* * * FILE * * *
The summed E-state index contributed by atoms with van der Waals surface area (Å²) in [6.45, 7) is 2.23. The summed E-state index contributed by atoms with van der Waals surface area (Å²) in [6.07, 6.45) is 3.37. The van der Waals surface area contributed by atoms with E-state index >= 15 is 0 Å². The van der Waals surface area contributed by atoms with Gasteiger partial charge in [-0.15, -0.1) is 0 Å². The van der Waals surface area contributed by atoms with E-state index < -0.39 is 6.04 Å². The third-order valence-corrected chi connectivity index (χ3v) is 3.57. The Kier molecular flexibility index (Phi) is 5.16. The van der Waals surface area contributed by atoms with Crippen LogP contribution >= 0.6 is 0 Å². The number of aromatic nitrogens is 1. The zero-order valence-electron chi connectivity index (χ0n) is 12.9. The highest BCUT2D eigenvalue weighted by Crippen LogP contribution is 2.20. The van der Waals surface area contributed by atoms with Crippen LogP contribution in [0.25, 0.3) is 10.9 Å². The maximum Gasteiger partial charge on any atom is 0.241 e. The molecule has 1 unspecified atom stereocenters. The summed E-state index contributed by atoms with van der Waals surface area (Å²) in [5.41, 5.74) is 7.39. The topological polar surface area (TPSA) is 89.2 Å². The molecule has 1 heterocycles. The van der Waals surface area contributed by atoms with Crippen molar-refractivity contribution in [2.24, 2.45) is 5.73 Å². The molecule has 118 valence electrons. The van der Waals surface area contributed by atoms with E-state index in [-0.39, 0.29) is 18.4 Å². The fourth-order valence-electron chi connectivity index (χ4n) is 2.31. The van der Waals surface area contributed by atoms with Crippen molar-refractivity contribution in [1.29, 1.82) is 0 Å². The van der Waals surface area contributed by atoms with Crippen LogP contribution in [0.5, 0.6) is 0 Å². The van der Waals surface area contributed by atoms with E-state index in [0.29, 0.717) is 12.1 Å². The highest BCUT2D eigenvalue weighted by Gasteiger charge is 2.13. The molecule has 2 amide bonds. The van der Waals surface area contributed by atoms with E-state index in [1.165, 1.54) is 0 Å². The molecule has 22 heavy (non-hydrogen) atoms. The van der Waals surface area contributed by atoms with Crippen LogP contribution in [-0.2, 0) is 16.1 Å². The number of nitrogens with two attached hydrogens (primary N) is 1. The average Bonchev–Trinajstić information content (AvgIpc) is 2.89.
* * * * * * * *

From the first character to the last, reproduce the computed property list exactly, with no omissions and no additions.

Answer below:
The summed E-state index contributed by atoms with van der Waals surface area (Å²) in [6.45, 7) is 2.23. The summed E-state index contributed by atoms with van der Waals surface area (Å²) in [6.07, 6.45) is 3.37. The van der Waals surface area contributed by atoms with E-state index >= 15 is 0 Å². The van der Waals surface area contributed by atoms with Gasteiger partial charge in [-0.15, -0.1) is 0 Å². The van der Waals surface area contributed by atoms with E-state index < -0.39 is 6.04 Å². The third-order valence-corrected chi connectivity index (χ3v) is 3.57. The Kier molecular flexibility index (Phi) is 5.16. The van der Waals surface area contributed by atoms with Crippen LogP contribution >= 0.6 is 0 Å². The number of aromatic nitrogens is 1. The zero-order valence-electron chi connectivity index (χ0n) is 12.9. The highest BCUT2D eigenvalue weighted by Crippen LogP contribution is 2.20. The van der Waals surface area contributed by atoms with Crippen LogP contribution in [0.25, 0.3) is 10.9 Å². The maximum Gasteiger partial charge on any atom is 0.241 e. The molecule has 1 unspecified atom stereocenters. The summed E-state index contributed by atoms with van der Waals surface area (Å²) in [5.41, 5.74) is 7.39. The topological polar surface area (TPSA) is 89.2 Å². The molecule has 1 heterocycles. The van der Waals surface area contributed by atoms with Crippen molar-refractivity contribution in [2.24, 2.45) is 5.73 Å². The molecule has 118 valence electrons. The van der Waals surface area contributed by atoms with E-state index in [-0.39, 0.29) is 18.4 Å². The fourth-order valence-electron chi connectivity index (χ4n) is 2.31. The van der Waals surface area contributed by atoms with Crippen molar-refractivity contribution in [1.29, 1.82) is 0 Å². The van der Waals surface area contributed by atoms with Crippen LogP contribution in [0.5, 0.6) is 0 Å². The van der Waals surface area contributed by atoms with E-state index in [0.29, 0.717) is 12.1 Å². The highest BCUT2D eigenvalue weighted by Gasteiger charge is 2.13. The molecule has 2 amide bonds. The van der Waals surface area contributed by atoms with E-state index in [1.165, 1.54) is 0 Å². The molecule has 22 heavy (non-hydrogen) atoms. The van der Waals surface area contributed by atoms with Crippen LogP contribution in [-0.2, 0) is 16.1 Å². The number of nitrogens with two attached hydrogens (primary N) is 1. The average Bonchev–Trinajstić information content (AvgIpc) is 2.89.